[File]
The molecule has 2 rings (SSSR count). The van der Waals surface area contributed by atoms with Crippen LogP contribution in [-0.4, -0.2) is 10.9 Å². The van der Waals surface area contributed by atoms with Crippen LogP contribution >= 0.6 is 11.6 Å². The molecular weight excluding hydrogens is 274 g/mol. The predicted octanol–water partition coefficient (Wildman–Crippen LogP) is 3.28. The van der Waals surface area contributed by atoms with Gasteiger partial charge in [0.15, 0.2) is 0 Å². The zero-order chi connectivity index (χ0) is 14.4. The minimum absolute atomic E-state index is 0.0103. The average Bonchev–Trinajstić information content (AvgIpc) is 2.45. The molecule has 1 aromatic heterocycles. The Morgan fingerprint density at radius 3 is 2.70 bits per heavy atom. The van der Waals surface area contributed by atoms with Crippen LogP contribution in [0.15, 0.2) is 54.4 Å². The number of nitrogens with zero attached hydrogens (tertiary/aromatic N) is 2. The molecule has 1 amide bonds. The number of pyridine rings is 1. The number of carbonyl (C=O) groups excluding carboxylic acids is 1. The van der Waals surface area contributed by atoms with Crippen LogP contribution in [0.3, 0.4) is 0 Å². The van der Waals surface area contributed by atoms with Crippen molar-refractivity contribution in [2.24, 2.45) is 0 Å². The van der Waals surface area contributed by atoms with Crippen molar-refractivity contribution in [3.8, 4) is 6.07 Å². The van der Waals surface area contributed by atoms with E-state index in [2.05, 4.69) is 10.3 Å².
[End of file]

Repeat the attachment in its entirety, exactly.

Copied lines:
The molecule has 2 rings (SSSR count). The van der Waals surface area contributed by atoms with Crippen LogP contribution in [-0.4, -0.2) is 10.9 Å². The van der Waals surface area contributed by atoms with Crippen LogP contribution >= 0.6 is 11.6 Å². The molecular weight excluding hydrogens is 274 g/mol. The predicted octanol–water partition coefficient (Wildman–Crippen LogP) is 3.28. The van der Waals surface area contributed by atoms with Gasteiger partial charge in [0.15, 0.2) is 0 Å². The zero-order chi connectivity index (χ0) is 14.4. The minimum absolute atomic E-state index is 0.0103. The average Bonchev–Trinajstić information content (AvgIpc) is 2.45. The molecule has 1 aromatic heterocycles. The Morgan fingerprint density at radius 3 is 2.70 bits per heavy atom. The van der Waals surface area contributed by atoms with Crippen LogP contribution in [0.15, 0.2) is 54.4 Å². The number of nitrogens with zero attached hydrogens (tertiary/aromatic N) is 2. The molecule has 1 amide bonds. The number of pyridine rings is 1. The number of carbonyl (C=O) groups excluding carboxylic acids is 1. The van der Waals surface area contributed by atoms with Crippen LogP contribution in [0.3, 0.4) is 0 Å². The van der Waals surface area contributed by atoms with Crippen molar-refractivity contribution in [2.24, 2.45) is 0 Å². The van der Waals surface area contributed by atoms with Crippen molar-refractivity contribution in [3.8, 4) is 6.07 Å². The van der Waals surface area contributed by atoms with E-state index in [2.05, 4.69) is 10.3 Å².